Republican presidential candidate Rudy Giuliani might boast of better prostate cancer survival rates, based on dubious data of course, but latest independent figures paint a different picture.
Americans' overall health has declined by 0.3% as measured by key health indicators, says the United Health Foundation (UHF) and there are damaging racial disparities too.
Factors such as obesity, an increasing number of uninsured people, and the 'persistence of risky health behaviors such as tobacco use and binge drinking' are contributing to the present unhappy scenario.
Besides, the report said, premature death rate for black Americans is almost 1.5 times the rate for whites - premature death is defined as the loss of years of productive life due to death before age 75.
Hispanics too receive poorer quality care than non-Hispanics and that 'the data indicate that this trend is getting worse, not better.' And in terms of preventive care, the UHF said the Hispanic population has the lowest percentage of people availing themselves of regular dental care and colon cancer screenings—'two key indicators of a population's ability to stay healthy.'
The report, called America's Health Rankings, also found Minnesota residents drink too much, but they have a low premature death rate. Mississippians don't overindulge, but only a fifth of the population has health insurance. And Vermont seems to be under a lucky star—few uninsured residents, a very low rate of infectious diseases, and a low premature death rate.
The UHF, which publishes the report in partnership with the American Public Health Assn. and Partnership for Prevention, said it looked at 18 factors to decide which states were healthiest. These included a state's number of smokers, infant mortality rates, per capita public health spending, and immunization coverage.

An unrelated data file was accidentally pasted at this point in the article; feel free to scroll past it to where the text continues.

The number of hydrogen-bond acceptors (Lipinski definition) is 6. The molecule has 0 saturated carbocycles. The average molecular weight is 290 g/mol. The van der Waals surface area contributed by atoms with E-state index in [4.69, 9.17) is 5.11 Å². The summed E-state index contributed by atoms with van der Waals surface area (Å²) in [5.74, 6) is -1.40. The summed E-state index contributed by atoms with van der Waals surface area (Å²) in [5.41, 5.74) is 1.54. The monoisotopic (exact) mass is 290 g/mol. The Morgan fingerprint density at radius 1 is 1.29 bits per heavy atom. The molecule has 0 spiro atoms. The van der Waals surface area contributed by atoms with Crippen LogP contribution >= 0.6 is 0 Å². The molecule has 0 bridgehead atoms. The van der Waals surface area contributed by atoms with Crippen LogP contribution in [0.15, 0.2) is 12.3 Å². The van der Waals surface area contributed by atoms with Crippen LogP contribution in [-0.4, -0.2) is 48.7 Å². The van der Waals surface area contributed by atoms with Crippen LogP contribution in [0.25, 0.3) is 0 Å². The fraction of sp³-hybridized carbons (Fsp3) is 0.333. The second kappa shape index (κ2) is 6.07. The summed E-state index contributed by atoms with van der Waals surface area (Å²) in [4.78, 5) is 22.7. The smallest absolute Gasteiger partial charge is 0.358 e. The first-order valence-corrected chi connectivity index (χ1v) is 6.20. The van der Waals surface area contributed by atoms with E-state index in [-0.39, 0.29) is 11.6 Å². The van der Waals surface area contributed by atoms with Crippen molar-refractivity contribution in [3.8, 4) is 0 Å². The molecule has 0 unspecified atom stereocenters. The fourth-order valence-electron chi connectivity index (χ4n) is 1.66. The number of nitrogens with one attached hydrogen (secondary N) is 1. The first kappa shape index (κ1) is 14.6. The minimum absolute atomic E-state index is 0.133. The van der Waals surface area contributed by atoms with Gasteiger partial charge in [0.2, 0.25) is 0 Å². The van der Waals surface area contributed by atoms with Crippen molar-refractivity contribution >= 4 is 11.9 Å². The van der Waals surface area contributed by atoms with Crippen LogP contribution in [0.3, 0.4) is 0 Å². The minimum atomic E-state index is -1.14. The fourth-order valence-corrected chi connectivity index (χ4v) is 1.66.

The UHF also said that the 18 measures 'reflect three essential contributors to health': decisions made by individuals to promote health and prevent disease, the community environment that affects individuals' health, and public health policies that affect the availability of public health and medical resources.
Reed Tuckson, the principal clinical sponsor of the report for the UHF, said the rankings should encourage individuals to 'make appropriate personal health choices, actively support local community-based organizations and institutions, and advocate with elected and public health officials for necessary resources.'
But writing in the September, 2007, issue of the Southern Medical Journa, Lee Friedman, a research assistant professor at the University of Illinois at Chicago's School of Public Health, said. 'The recent America's Health Rankings,' Friedman wrote, 'represents just another attempt at creating global measures of health, which inevitably results in junk science.'
The problem, Friedman continued, is 'ignoring the role of poverty and the environmental and social disadvantages of lower income Americans leads to the wrong conclusion about geographic disparities in health and will likely mislead important state and federal policymakers...The study only promotes stereotypes and disparaging views of the poor states, which are disproportionately located in the South.'
But Dr. Tuckson of UHF argued, 'We look at the percentage of children in poverty as one of our measures. It is also exceedingly important to know the rate of tobacco use in a state and in the country—whether progress is being made in the number one most preventable risk factor in death and disease. And a health care issue like obesity, he said, is important 'in its own right, independent of socioeconomic status.'
Dr. Tuckson said that in the end, 'It's progress that we're looking for.' He cited South Carolina as an example of a state that had improved in the rankings, from 48th on the list in 2006 to 42nd in 2007.
'Every state, regardless of where it ranks, has its share of challenges,' he continued. 'And every state has its share of successes. From our way of thinking, it's not particularly important which state is number one and which state is number 50.'
He encouraged Americans to get involved with their communities and cited Vermont as an example. 'The attitude that we take is that this data is important in highlighting key issues, but we also encourage states and communities and citizens to get with their local health departments...so they can get even more specific about the exact problems and priorities where they live.'